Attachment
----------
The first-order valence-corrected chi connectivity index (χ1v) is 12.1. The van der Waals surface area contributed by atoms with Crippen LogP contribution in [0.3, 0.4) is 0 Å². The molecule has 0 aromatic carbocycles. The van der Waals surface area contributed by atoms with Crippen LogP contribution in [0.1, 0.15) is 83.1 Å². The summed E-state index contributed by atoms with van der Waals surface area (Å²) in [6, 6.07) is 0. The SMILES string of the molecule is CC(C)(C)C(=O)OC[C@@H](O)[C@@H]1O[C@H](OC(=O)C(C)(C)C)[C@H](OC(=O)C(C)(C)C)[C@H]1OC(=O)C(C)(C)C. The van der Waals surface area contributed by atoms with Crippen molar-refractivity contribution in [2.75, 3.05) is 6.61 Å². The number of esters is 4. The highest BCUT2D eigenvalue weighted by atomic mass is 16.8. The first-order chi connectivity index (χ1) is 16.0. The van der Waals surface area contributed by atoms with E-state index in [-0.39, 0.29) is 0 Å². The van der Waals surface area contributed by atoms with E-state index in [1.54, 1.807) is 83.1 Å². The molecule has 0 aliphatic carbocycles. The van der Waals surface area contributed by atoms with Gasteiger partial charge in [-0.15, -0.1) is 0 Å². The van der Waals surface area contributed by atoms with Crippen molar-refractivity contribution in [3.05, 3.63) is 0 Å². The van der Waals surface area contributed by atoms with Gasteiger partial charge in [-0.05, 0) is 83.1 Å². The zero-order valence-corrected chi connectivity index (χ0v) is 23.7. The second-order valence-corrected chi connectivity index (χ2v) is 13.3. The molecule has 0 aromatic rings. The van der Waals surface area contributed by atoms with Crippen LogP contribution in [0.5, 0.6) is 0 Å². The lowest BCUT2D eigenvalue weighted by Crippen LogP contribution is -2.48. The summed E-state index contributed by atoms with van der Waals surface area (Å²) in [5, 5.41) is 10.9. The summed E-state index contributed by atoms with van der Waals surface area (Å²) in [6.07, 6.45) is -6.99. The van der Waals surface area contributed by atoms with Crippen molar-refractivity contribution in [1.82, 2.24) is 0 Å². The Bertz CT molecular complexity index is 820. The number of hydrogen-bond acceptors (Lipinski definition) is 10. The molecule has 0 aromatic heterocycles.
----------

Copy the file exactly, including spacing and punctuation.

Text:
The first-order valence-corrected chi connectivity index (χ1v) is 12.1. The van der Waals surface area contributed by atoms with Crippen LogP contribution in [0.3, 0.4) is 0 Å². The molecule has 0 aromatic carbocycles. The van der Waals surface area contributed by atoms with Crippen LogP contribution in [0.1, 0.15) is 83.1 Å². The summed E-state index contributed by atoms with van der Waals surface area (Å²) in [6, 6.07) is 0. The SMILES string of the molecule is CC(C)(C)C(=O)OC[C@@H](O)[C@@H]1O[C@H](OC(=O)C(C)(C)C)[C@H](OC(=O)C(C)(C)C)[C@H]1OC(=O)C(C)(C)C. The van der Waals surface area contributed by atoms with Crippen molar-refractivity contribution in [2.75, 3.05) is 6.61 Å². The number of esters is 4. The highest BCUT2D eigenvalue weighted by atomic mass is 16.8. The first-order chi connectivity index (χ1) is 16.0. The van der Waals surface area contributed by atoms with E-state index in [-0.39, 0.29) is 0 Å². The van der Waals surface area contributed by atoms with E-state index in [1.54, 1.807) is 83.1 Å². The molecule has 0 aliphatic carbocycles. The van der Waals surface area contributed by atoms with Gasteiger partial charge in [-0.15, -0.1) is 0 Å². The van der Waals surface area contributed by atoms with Crippen molar-refractivity contribution in [3.05, 3.63) is 0 Å². The van der Waals surface area contributed by atoms with Gasteiger partial charge in [-0.05, 0) is 83.1 Å². The zero-order valence-corrected chi connectivity index (χ0v) is 23.7. The second-order valence-corrected chi connectivity index (χ2v) is 13.3. The molecule has 0 aromatic rings. The van der Waals surface area contributed by atoms with Crippen LogP contribution in [0.5, 0.6) is 0 Å². The lowest BCUT2D eigenvalue weighted by Crippen LogP contribution is -2.48. The summed E-state index contributed by atoms with van der Waals surface area (Å²) in [5, 5.41) is 10.9. The summed E-state index contributed by atoms with van der Waals surface area (Å²) in [6.07, 6.45) is -6.99. The van der Waals surface area contributed by atoms with Crippen molar-refractivity contribution in [1.82, 2.24) is 0 Å². The Bertz CT molecular complexity index is 820. The number of hydrogen-bond acceptors (Lipinski definition) is 10. The molecule has 0 aromatic heterocycles.